The Legacy of Leftovers

I cook like my Mama y’all.

Well almost.

She was an incredible cook.  She could whip up something out of nothing it seemed.  She knew what went with what and there were only two times I questioned her cooking sensibilities.

Chicken Chow Mein.   (Seriously, whoever thought that eating bamboo and those worm-like sprout things should be taken out behind the woodshed and given a good *ahem* talking to.)

Easter Egg Casserole.  (Y’all ever have this?  No?  That’s what I thought.  Mama used the leftover boiled/decorated eggs from Easter and put it with the Easter ham and cream of something soup and cheese and English peas and I’m pretty sure baked it with those fried onions on top.  The funny thing is that after ALL those many years of complaining about this thing that turned up EACH AND EVERY YEAR on or after Easter, the first year I found myself away from home living in Japan, I craved the blasted thing.  And so yes, I had to try to make it myself.  Sigh.  Isn’t it crazy what food can do as far as taking us home again?)

And–oh wait.  There were three times.

Each and every time she insisted on putting mushrooms in something.  Ugh.  Mushrooms.

Just say no, people.

And I’m not talking about the little squares that “occur” occasionally in the cream of something soups.  I’m talking she bought the cans of the really big ones.  Seems like they got bigger every year.  And when we all got out of the house, she started spending a little more and getting the fresh mushrooms and cooking them herself.

In chili.  Spaghetti.  On pizza.  In snap beans for goodness’ sake.  Why would anyone want to ruin a perfectly good cooking of those?

She and I resolved our issues in recent years though.  Every Monday was our crash hers and Daddy’s date at the pizza buffet day.  Mama and I would ask for a veggie with pizza spice.  We’d each eat several slices.  And my Mama let me pick off my mushrooms and give them to her.  Something that was never allowed growing up.  She wanted me to learn to eat what was put before me and be thankful.  And once I did that, I was allowed–no–encouraged to give her my mushrooms.  “Why do I want to waste good mushrooms on you?” she’d ask with a wrinkle of her nose.

All righty then.  I love you too, Mama.

But I digress.  So yes, I cook like her but not quite up to her caliber yet.

I cook like her in quantity.

She had a joke with my Fella–“Well,” she’d say, leaning closer, as if to share a confidence with him, “it might not be good but there sure is enough of it.”

Silly woman.  Of course it was good.  She’d given up making that chicken chow mein mess by then, and I was allowed to pick out my mushrooms.  It was ALWAYS good.

Quantity.  I have a family of five to cook for, and much of the time now, we’re down to four *sniff* with my oldest off at the Oldest and the Best–and I still cook like my whole extended family is coming over.  Most nights.  And most nights I have leftovers.  Lots of leftovers.

Can I just tell you how much I love leftovers?

A whole bunch.

And do you know that I’ve only in recent years discovered that there are folks who don’t “do” leftovers?

Y’all.  I’m for real.  I know, I was shocked too.  We were raised on sale with a coupon eating leftovers.  And I loved it.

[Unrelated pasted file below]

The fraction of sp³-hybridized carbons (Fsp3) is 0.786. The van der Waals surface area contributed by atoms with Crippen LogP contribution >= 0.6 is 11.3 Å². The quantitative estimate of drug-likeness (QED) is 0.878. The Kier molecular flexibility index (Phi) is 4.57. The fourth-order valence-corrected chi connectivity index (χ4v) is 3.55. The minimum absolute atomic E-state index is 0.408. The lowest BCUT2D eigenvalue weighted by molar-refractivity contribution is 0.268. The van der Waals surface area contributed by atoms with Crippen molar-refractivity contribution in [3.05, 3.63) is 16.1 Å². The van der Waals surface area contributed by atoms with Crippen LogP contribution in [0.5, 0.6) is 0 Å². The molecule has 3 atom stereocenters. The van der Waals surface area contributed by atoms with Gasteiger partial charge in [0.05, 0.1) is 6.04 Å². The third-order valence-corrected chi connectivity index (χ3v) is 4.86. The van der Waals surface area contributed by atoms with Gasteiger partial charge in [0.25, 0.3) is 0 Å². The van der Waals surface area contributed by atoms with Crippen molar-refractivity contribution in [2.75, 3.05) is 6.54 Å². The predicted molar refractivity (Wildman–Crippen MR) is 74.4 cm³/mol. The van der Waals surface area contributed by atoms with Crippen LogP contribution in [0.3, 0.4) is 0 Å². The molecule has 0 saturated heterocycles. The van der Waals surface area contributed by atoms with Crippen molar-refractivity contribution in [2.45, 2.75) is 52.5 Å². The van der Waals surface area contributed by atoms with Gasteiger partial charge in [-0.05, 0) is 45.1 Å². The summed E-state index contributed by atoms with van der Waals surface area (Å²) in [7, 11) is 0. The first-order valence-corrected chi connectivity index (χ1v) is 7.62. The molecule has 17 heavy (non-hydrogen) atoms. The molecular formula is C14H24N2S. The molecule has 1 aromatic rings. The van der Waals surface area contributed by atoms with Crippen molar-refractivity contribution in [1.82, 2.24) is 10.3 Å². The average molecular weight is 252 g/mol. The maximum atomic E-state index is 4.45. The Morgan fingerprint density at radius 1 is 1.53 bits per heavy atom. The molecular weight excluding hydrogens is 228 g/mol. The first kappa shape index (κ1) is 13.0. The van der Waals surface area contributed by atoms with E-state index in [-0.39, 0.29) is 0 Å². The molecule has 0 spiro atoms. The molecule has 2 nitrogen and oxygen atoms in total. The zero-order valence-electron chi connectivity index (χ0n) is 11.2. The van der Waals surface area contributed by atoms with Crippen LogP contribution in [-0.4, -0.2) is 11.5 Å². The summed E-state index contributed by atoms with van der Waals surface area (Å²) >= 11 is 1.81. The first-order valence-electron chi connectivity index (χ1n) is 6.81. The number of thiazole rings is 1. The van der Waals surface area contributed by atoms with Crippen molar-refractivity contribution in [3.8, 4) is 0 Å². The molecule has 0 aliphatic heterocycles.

(Except for those chicken chow mein leftover nights.  Okay, letting that go now.)

My Fella loves them too.  He is willing to eat “whatever’s oldest in the fridge and can still be eaten” on those nights when we’re cleaning out the Frigidaire .  I appreciate that so much.  I can’t imagine if he weren’t okay with them.

Leftovers do a couple of things for me.

First, they save me time and thought and preparation–it’s easy, we’re going to have this leftover with this leftover for supper for tomorrow night, done.  I do try not to serve something two nights in a row, but nobody really seems to mind or notice.  Except for my picky eater Cooter.  If it’s something he doesn’t like, then well, two nights in a row is borderline abuse in his book.

Second, I feel like I’m saving money.  I don’t mind paying a little more for the good beef if I know we’ll get two meals out of it.  It doesn’t always happen, but if I can have even just enough for the Fella to take for lunch the next day, I’m happy.  All about the bargains.

But there’s a downside to leftovers y’all, and please tell me I’m not the only one.

I get a case of LOSS every night when it’s time to put the food away.

Leftovers Storage Syndrome.

The struggle is real, y’all.

I have the hardest time deciding what to put my leftovers in.  I used to be really good at this when I lived with my folks.  I could nail what size dish down to the last drop of the leftovers.  It was rare that I’d misjudge and we’d have to wash a dish unnecessarily because something didn’t fit.  Very rare. It was kind of my thing.

Only now I don’t live with my folks.  And I stress each and every time I have to search for the right container.

It’s almost enough to make me stop cooking enough to have leftovers.

(Hush my mouth!  Did I just say that?)

Remember last night how I talked about my scatteredness?  It’s affecting my kitchen cabinets too, I’m ashamed to tell you.  I have dishes in this one and this one and that one, and something for real sho ’nuff is eating LIDS around here.  I will find the dish but no lid.  Time and again.  What is that about?  I think maybe the socks that keep leaving their mates behind are ganging up and kidnapping lids.  For what I have no idea.  But it’s the only explanation I’ve been able to come up with so far.

I have nice storage stuff too.  I just can’t get it together for storing.  So yes, I’m also embarrassed to tell you, that the other day when I had sloppy joes leftover, I grabbed what I could find because I was so tired of looking for the “right dish” and threw it in, snapped the lid and put it in the fridge. Done.


There was more in there, but yeah, it was an oversized choice.  I've lost my touch.